Challenges of using traditional feed ingredients moves interest towards alternative feed. Retailers are now also requesting new and alternative protein rich ingredients in feed.
“So why is IKEA here?,” Christoph Mathiesen, sustainability developer, Food Category, IKEA asks out to the crowd when presenting himself in a closed panel debate about algae as a feed ingredient, at North Atlantic Seafood Forum( NASF).
IKEA is a big buyer of salmon both in retail and in their restaurants world wide, and according to Christoph Mathiesen IKEA has always had a focus on ingredients in their products.
But as costumers become more educated and aware of specific ingredients and nutrition in their food, the company has experienced a growing demand on visibility in products and seeing that the seafood industry is a front mover on this matter, it is natural to look this way first.
“Salmon is seen as a sustainable product. We wanted to have a more balanced meal, that is also why we only serve AC certified salmon. It is crucial in our sustainability plan looking at how we can become more clear about the ingredients and their origin in our products,” he says.
IKEAs sustainability plan does not inform in detail how big a percentage algae is in their products, but Mathiesen hopes to improve this in the coming plan. When asking why salmon is important in this matter, Mathiesen points out that the product is a luxury product in a different price league than other protein sources.
“When it comes to salmon there is an interest in investing in alternative ingredients as the product is more costly and the payback is therefore more grant. We therefore also see the seafood industry as first movers.”
Fish grows half a kilo more with algae
According to algae oil producer Alga Prime, who is the host of the panel debate, algae as a ingredient creates more growth in the salmon and is therefore more nutritious for the human eating the fish.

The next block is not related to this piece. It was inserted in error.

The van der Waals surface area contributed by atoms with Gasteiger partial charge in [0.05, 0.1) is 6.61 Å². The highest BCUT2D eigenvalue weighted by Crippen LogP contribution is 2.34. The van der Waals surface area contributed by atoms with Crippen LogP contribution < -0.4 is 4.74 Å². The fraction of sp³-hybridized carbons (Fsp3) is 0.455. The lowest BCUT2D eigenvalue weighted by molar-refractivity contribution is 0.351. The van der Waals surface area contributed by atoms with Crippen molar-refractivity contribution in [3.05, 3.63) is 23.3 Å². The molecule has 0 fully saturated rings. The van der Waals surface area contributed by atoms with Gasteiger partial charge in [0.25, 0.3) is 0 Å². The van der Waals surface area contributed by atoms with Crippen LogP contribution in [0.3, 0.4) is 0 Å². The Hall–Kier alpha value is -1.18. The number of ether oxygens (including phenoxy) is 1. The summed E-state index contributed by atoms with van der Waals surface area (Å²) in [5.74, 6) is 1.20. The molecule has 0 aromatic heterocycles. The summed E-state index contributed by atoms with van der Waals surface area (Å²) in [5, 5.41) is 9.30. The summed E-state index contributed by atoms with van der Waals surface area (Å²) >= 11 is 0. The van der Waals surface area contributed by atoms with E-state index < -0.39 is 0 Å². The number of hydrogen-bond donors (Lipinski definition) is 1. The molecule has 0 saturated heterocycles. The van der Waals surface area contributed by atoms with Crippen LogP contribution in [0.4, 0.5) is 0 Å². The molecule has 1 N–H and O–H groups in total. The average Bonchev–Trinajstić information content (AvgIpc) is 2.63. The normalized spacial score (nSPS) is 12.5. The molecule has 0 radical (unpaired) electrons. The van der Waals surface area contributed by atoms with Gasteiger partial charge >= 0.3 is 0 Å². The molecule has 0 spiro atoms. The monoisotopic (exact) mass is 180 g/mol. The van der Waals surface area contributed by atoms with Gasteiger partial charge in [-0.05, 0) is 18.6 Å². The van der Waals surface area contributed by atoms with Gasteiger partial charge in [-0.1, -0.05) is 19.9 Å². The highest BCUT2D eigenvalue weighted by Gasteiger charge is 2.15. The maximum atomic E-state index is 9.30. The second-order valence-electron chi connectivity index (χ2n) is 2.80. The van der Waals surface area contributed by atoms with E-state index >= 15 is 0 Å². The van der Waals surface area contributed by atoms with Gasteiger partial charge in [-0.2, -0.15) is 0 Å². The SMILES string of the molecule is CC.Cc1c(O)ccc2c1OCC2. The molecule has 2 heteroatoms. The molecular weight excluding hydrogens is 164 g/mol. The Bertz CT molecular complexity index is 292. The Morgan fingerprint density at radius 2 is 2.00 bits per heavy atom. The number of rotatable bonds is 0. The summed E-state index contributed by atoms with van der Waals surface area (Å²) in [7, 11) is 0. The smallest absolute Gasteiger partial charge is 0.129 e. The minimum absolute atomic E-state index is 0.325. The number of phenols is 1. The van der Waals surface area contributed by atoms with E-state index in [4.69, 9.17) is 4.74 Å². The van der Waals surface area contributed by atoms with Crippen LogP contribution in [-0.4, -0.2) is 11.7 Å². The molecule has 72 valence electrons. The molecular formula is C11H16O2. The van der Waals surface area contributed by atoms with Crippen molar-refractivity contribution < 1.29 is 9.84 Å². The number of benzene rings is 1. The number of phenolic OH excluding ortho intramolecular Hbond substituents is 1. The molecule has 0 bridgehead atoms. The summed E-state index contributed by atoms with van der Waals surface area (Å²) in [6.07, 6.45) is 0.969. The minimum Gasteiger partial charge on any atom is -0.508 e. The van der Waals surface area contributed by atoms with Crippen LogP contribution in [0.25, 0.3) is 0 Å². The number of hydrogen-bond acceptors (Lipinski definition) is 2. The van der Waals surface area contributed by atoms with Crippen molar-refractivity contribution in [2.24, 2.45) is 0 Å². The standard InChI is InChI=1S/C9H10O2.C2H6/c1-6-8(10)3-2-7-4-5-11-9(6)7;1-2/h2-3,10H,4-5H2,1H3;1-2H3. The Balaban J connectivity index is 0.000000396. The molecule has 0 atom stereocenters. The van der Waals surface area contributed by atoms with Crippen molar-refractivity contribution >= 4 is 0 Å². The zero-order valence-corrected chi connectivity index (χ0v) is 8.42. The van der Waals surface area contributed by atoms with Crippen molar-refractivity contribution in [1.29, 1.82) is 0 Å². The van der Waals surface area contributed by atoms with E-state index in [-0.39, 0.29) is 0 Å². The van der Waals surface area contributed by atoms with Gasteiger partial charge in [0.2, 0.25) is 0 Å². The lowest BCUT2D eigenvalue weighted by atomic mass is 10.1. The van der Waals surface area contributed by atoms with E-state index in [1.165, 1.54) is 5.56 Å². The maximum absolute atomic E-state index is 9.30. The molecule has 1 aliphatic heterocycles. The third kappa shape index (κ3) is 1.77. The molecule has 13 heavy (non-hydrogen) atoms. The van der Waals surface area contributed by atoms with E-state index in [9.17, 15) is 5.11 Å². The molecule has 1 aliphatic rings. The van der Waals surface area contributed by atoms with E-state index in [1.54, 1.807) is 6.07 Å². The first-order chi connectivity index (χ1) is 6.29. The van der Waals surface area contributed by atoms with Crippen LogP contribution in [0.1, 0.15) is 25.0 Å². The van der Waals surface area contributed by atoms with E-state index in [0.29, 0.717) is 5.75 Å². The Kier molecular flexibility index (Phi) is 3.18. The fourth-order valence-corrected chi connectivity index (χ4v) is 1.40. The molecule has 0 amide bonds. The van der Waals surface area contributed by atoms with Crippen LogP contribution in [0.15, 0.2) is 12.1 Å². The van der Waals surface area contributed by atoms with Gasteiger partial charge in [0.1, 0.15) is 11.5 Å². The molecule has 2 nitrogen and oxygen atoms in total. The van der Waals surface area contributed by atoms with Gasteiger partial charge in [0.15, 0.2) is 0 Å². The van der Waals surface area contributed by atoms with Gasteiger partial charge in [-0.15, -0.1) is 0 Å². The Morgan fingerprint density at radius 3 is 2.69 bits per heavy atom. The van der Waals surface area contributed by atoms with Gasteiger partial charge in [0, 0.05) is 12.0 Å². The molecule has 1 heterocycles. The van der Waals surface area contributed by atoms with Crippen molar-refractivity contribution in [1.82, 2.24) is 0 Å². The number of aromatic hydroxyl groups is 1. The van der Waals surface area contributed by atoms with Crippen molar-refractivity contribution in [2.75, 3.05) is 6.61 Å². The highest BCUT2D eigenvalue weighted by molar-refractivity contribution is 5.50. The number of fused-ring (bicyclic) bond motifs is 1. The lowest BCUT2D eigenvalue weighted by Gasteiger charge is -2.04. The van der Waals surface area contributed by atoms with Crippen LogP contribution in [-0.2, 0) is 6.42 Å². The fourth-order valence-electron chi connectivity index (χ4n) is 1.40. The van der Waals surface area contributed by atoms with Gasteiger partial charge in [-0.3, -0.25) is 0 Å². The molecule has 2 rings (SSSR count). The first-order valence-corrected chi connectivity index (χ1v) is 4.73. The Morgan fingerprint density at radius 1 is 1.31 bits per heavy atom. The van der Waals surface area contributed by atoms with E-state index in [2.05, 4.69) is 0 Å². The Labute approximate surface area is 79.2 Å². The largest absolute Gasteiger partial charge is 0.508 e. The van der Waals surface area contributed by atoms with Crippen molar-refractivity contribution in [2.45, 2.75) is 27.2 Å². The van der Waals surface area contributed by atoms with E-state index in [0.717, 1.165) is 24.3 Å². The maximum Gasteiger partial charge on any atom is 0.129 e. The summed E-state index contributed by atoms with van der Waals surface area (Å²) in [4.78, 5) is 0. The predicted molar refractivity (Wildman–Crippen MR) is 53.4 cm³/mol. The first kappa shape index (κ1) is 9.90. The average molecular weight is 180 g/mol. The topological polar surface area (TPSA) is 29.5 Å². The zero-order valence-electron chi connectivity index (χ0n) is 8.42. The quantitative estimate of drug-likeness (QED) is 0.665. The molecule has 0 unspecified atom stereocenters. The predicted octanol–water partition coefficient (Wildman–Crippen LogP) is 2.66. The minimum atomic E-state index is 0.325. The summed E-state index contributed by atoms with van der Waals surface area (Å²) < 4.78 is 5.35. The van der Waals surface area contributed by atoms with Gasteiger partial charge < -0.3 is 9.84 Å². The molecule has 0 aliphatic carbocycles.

A recently presented study by Norwegian institute for research within seafood, fishery and food research, Nofima backs up this claim. The Nofima study states algae as an alternative to fish oil made salmon fish grow half a kilo more and improved the performance of the salmon in challenging conditions.
“But if this is the case, why is everybody not using algae in their feed?” moderator Jill Kauffmann Johnson, head of Global Market Development, AlgaPrime DHA, Corbion asks the rest of the panel.
“It is the price that keeps people away,” representatives from both Danish feed supplyer Biomar, UK leading supermarket Tesco, Norwegain salmon farmer Lerøy and IKEA argue united.
Feed is less measurable
Jørgen Skeide, Project leader in Lerøy since September 2019 points out, that even though Lerøy has for the last three years added algae oil in their fish feed it is still difficult to keep a genuine interest on the subject.
“It is much easier for investors to understand the influence a new factory has on the market, but feed is less measurable,” he says, and adds:
“The whole industry has a challenge of telling the positive stories of what we are doing, when it comes to fish feed.”
But IKEA does not only believe it is about the price of algae oil.
“It might be more costly, but it might also be more efficient.”
Tesco representative Helena Delgado Nordmann, Responsible Souring Manager agrees that it is not only the cost but also availability.
“If we want something to be mainstream, we have to make sure of the whole supply chain, so we don’t leave anything behind. We want to make sure, that every step is in order,” she says underlining the fact that every link in the chain is on board and interested in alternative fish feed ingredients.
As prices on fish oil are increasing AlgaPrime believes the interest for algae oil will grow. As to how big a percentage their ingredient is in products AlgaPrime would not provide specific details.
AlgaPrime would not provide a forecast for the growth for AlgaPrime in the algae oil market, when SalmonBusiness requested it.